The author of SB 403 could not define “caste” clearly and it kept on changing (Photo credit: Dilip Amin)

Further, this bill clarified:

  • “Religious creed,” “religion,” “religious observance,” “religious belief,” and “creed” include all aspects of religious belief, observance, and practice, including religious dress and grooming practices. “Religious dress practice” shall be construed broadly to include the wearing or carrying of religious clothing, head or face coverings, jewelry, artifacts, and any other item that is part of an individual observing a religious creed. “Religious grooming practice” shall be construed broadly to include all forms of head, facial, and body hair that are part of an individual observing a religious creed

Clarifications on the Definition of Caste and Ancestry

This failed bill, though intended to clarify, introduced new unclear terms:

  • The phrase “perceived position” raised the immediate question–perceived by whom? For example, by the victim (self-identified) or the perpetrator of alleged discrimination? This is a fundamental flaw in the bill
  • The phrase “social stratification” left unclear whether it is stratification established and enforced by an authority or informal stratification observed naturally in a community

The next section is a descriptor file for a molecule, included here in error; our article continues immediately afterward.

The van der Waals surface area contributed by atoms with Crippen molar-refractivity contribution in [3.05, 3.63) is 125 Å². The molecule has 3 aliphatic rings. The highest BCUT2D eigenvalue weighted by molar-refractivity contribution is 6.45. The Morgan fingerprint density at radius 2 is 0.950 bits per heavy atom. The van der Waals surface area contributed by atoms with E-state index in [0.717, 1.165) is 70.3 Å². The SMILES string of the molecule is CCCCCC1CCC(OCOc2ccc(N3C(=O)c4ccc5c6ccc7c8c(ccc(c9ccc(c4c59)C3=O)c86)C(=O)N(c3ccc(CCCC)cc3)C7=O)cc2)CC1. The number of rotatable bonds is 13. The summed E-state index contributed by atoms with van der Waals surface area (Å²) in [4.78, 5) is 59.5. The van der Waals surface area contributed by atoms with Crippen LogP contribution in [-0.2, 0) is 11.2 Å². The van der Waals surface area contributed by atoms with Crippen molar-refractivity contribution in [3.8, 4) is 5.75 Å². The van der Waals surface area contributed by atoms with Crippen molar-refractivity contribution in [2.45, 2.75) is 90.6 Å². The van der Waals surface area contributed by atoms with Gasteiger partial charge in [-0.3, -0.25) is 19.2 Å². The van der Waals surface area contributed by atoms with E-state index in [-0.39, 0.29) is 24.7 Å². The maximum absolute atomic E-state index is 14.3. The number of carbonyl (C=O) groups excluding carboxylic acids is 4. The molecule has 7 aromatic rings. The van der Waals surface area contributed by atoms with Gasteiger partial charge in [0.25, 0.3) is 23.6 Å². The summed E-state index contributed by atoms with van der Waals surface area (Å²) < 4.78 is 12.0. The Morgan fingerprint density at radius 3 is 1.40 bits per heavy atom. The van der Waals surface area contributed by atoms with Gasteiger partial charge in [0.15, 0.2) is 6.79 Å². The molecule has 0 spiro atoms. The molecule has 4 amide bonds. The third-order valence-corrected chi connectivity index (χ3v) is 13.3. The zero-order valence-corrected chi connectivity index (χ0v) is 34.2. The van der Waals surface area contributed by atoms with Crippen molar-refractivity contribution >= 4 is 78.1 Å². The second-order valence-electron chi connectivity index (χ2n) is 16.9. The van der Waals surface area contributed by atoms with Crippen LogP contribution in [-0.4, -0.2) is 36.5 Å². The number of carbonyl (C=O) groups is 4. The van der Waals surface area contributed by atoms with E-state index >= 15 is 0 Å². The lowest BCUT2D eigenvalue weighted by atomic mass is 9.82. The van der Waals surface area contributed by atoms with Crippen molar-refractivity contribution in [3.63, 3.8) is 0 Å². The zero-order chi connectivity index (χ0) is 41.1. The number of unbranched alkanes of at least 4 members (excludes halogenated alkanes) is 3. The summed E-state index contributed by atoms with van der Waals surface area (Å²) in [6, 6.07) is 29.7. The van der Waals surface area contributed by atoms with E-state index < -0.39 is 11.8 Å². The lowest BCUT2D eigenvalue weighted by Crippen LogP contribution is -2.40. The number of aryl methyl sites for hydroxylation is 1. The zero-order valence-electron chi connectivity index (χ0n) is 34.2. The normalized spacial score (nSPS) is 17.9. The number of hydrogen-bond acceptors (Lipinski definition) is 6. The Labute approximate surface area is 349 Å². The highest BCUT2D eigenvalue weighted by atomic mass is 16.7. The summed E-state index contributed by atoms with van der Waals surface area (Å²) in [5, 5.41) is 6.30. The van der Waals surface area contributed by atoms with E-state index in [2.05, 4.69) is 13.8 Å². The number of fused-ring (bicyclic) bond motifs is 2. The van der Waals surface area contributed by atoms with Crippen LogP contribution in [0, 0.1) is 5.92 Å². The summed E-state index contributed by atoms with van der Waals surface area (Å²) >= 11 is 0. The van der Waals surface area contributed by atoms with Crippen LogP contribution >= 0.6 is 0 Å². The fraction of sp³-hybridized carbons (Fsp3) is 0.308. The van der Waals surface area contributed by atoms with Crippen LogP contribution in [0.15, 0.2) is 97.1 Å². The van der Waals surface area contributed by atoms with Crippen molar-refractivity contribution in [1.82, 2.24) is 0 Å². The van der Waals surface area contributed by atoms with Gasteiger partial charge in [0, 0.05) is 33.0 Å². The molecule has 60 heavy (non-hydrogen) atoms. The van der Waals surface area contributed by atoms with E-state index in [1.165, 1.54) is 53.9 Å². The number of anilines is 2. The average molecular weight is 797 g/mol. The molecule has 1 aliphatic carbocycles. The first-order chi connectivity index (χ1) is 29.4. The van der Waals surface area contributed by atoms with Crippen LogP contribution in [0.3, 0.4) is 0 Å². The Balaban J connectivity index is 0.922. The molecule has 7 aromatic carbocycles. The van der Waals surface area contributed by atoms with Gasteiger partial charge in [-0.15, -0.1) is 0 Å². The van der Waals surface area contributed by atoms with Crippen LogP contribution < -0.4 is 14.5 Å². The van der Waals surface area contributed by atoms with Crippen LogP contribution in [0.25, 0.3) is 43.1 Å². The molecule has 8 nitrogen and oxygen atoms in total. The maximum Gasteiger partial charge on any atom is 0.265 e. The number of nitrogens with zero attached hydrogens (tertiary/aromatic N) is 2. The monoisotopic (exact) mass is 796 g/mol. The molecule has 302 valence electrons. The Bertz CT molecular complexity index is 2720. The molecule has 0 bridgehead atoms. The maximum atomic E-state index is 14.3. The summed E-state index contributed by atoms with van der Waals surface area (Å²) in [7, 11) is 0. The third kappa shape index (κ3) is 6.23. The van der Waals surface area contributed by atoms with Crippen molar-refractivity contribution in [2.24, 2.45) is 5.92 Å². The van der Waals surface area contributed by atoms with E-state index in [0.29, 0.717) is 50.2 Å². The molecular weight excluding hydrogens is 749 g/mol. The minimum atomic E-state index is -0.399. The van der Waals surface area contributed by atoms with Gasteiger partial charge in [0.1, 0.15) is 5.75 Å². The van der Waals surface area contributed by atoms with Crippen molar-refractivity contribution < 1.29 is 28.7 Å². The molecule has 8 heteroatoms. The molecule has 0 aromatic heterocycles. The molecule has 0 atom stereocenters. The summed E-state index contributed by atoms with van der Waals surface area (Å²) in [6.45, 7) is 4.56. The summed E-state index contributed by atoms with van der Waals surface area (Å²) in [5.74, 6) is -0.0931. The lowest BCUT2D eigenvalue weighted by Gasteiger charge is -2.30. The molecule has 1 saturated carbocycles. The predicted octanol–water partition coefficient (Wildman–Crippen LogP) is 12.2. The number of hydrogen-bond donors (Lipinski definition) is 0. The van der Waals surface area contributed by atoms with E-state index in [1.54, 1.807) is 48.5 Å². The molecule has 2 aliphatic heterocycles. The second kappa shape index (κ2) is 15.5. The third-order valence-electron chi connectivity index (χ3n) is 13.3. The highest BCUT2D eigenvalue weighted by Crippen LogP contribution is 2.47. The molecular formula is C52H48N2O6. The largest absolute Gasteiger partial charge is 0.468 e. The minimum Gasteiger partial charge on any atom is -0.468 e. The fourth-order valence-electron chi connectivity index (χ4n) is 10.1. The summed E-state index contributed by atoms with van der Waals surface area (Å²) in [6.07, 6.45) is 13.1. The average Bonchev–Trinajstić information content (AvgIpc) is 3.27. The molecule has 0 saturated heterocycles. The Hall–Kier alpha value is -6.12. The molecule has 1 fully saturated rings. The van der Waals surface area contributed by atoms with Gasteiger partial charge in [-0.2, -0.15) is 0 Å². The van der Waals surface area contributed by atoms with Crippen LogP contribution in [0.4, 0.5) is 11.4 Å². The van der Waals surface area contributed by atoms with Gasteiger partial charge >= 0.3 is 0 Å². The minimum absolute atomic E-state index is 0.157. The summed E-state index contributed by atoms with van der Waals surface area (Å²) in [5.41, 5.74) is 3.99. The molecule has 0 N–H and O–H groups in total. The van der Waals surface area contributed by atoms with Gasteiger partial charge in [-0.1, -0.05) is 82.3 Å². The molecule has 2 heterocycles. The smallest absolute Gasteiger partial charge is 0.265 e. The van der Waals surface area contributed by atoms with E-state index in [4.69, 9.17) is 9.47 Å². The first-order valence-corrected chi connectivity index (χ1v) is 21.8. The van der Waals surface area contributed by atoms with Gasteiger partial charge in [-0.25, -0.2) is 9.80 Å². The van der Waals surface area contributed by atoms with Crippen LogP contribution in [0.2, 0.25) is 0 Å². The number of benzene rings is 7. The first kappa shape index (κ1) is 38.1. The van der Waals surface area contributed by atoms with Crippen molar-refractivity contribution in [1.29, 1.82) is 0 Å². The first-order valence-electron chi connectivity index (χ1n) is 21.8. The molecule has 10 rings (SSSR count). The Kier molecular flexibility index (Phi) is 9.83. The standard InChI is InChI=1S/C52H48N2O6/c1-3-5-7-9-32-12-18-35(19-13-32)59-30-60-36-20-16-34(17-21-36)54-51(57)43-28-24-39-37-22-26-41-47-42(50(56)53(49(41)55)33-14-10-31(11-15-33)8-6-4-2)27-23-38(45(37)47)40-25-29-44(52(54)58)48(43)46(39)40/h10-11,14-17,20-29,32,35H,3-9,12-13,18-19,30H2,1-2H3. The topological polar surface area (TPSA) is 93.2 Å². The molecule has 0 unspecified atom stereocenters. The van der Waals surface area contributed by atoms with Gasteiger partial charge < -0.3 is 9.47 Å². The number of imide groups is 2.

• The phrase “inherited status” leaves open whether an individual perceives the inheritance as formal, such as through a Will or Trust. It also does not clarify how many generations an individual may carry the liability of “inherited status.”

Further, the SB 403 failed to recognize critical relevant factors, such as:

  • The phrase “inability or restricted ability to alter inherited status” is meaningless since, by definition, one cannot alter the “inherited status” ever
  • The stated “socially enforced restrictions on marriage” is the central theme of this articleIn this “caste” SB 403 proposal, any conflict due to religious or social practice based on social stratification and inherited status in any marriage can become a potential legal “caste” related liability

Conflicts in the Wordings of the Bill